Sampling rates are measured in hertz (Hz) or cycles per second. This value represents the number of samples captured in order to represent the waveform. The more samples you take per second, the higher the sound quality. The human ear can hear sounds that fall approximately between 20 Hz and 20,000 Hz.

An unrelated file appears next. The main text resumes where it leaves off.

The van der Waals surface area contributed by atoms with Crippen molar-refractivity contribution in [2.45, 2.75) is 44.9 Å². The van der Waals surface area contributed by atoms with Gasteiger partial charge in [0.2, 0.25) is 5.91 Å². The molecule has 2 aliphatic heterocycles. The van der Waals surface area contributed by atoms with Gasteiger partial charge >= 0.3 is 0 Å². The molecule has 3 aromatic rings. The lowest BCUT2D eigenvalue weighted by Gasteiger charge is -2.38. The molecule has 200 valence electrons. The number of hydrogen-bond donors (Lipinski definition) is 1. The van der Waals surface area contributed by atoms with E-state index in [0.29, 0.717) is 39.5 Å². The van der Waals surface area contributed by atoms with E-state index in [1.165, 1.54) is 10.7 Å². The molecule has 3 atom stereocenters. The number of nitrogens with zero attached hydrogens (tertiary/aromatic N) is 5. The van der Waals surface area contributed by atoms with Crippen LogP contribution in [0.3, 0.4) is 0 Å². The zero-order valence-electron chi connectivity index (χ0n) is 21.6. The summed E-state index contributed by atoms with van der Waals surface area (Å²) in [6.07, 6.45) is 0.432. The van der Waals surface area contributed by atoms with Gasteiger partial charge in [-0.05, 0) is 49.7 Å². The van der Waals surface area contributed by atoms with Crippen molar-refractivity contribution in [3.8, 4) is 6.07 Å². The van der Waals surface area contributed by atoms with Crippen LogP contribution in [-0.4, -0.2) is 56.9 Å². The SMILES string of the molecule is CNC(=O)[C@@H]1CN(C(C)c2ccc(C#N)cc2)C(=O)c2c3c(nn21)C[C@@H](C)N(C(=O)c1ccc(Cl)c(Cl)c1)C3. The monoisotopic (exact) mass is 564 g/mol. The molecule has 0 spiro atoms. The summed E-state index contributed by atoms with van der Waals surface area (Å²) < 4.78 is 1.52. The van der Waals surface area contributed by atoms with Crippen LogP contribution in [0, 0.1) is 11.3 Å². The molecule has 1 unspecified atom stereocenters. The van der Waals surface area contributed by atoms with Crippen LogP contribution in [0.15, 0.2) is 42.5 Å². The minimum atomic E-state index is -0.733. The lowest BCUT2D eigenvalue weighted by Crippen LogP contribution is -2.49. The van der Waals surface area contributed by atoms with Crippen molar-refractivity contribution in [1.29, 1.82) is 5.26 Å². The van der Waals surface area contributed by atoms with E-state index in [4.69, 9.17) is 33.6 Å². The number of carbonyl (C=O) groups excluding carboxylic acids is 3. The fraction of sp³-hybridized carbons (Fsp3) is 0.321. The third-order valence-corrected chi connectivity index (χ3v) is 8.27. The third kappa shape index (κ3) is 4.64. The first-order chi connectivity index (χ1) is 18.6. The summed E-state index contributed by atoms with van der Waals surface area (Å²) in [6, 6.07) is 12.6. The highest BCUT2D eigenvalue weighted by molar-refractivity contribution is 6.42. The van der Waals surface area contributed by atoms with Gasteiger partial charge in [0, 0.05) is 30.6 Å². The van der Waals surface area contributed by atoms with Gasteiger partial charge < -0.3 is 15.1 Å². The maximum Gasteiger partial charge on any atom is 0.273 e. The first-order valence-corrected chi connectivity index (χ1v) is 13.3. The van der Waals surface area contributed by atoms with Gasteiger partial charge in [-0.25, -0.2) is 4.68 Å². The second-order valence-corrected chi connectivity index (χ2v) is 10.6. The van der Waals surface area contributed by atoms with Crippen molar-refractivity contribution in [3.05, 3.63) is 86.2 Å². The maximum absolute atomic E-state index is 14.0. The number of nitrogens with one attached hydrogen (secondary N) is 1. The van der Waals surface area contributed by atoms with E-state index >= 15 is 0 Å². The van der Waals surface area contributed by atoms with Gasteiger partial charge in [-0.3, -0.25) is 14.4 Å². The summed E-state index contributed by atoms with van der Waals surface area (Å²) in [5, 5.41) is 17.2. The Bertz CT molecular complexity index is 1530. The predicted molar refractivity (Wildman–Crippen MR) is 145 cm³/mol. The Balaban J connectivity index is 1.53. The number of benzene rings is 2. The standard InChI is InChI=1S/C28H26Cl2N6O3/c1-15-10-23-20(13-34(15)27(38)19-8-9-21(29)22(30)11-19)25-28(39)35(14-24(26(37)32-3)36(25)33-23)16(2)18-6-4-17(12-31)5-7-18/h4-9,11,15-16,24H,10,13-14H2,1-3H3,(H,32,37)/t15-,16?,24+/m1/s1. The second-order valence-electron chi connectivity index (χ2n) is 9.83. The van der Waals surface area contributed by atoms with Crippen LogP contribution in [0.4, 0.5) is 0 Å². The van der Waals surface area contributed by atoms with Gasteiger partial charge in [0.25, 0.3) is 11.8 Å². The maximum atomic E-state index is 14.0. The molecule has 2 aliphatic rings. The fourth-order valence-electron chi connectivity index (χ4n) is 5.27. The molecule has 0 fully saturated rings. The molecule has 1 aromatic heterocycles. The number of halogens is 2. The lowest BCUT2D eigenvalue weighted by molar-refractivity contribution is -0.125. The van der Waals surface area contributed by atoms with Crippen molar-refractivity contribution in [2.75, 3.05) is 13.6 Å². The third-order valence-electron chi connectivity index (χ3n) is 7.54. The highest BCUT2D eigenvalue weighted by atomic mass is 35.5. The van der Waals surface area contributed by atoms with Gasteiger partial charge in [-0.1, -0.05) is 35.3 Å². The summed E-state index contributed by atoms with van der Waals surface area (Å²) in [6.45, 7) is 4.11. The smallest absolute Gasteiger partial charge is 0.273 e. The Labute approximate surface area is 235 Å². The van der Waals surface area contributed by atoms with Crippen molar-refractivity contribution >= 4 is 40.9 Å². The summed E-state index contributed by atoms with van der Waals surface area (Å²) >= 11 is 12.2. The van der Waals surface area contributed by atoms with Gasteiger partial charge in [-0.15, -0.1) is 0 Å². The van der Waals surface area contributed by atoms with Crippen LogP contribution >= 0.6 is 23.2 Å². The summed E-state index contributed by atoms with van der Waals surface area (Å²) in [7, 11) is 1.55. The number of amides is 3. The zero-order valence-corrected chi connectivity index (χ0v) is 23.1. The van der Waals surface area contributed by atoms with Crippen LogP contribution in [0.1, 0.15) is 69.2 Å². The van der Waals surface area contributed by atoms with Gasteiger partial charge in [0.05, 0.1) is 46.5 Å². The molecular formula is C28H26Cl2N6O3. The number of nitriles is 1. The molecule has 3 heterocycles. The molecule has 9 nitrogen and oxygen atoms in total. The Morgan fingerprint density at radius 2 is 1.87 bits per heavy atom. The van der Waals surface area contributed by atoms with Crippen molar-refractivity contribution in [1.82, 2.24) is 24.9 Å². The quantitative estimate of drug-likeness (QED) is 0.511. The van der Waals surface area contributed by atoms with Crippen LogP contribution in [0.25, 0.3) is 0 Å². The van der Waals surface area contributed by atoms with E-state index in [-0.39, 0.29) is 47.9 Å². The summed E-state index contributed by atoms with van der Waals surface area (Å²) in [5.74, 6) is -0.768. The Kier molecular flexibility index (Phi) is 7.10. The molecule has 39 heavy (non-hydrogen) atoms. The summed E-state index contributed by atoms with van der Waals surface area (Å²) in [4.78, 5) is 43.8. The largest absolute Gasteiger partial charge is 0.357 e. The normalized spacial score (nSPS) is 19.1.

Capturing a sound at a particular frequency requires a sampling rate of at least twice that frequency. This frequency is known as the Nyquist frequency. If you want to capture sound within the range of human hearing, the sampling rate has to be at least 40,000 Hz. Capturing sound at higher rates than this is known as over-sampling. Aliasing occurs when a signal is sampled at sampled at less than twice the highest frequency present in the A sampling rate of 44,100 Hz is used for audio CDs. The most common sampling rates for audio are: 8 kHz, 16 kHz, 22.05 kHz, 22.25 kHz, 44.1 kHz, 48 kHz, 96 kHz, and 192 kHz. (Audacity manual and Wake Forest University).